Grainger taps the power of emotion

Stephen Whiteside

"We're an industrial supplier," Victoria Morrissey, W.W. Grainger's director/brand strategy and advertising, told delegates at the Association of National Advertisers' (ANA) 2014 Masters of Marketing conference.

"Do you know what that means? It means we don't make anything. And everything we sell you can buy somewhere else – and probably for less money."

Grainger is a Lake Forest, Illinois-based business-to-business retailer offering more than a million products, from pool tables to office chairs to batteries. Alongside the logistical issues involved in handling such a vast portfolio, the firm competes with an enormous selection of rivals, and trades in categories where price generally is the main purchase driver.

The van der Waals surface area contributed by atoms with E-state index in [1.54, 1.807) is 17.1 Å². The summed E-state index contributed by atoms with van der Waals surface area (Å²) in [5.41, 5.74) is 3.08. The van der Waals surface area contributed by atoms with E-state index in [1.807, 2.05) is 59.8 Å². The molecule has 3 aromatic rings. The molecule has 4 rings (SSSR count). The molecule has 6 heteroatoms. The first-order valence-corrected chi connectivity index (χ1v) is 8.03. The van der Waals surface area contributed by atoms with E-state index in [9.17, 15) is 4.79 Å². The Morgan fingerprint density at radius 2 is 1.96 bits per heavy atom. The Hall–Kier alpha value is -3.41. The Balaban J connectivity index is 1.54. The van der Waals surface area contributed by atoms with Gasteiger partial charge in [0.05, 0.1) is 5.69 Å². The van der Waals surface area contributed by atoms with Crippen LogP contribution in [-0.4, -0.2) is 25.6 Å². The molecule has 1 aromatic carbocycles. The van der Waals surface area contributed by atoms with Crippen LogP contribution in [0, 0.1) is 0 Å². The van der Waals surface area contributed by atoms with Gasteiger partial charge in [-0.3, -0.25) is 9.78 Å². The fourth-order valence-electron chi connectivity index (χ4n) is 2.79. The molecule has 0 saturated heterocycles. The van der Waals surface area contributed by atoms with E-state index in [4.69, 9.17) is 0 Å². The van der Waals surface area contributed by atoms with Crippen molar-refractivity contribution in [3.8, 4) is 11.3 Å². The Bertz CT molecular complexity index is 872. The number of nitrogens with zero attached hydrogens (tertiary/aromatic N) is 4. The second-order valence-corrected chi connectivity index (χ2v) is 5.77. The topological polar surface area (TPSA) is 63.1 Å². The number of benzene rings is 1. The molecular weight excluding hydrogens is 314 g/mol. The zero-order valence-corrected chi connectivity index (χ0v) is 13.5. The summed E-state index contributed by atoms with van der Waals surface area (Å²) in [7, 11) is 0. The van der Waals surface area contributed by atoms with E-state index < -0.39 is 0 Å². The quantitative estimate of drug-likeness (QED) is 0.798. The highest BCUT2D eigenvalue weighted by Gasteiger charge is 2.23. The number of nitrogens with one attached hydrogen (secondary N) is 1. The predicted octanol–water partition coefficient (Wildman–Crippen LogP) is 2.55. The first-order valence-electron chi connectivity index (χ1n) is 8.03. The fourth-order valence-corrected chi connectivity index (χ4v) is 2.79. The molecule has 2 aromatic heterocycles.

Although Grainger enjoys strong brand equity, and is well known for reliability and efficiency among its 2.5 million customers – be they hospitals, oil rigs government buildings or coffee shops – its huge product selection held no deeper resonance helping it stand out. "It's a commoditised market and … suppliers are seen as incredibly interchangeable; there's not a lot of differentiation," Morrissey said.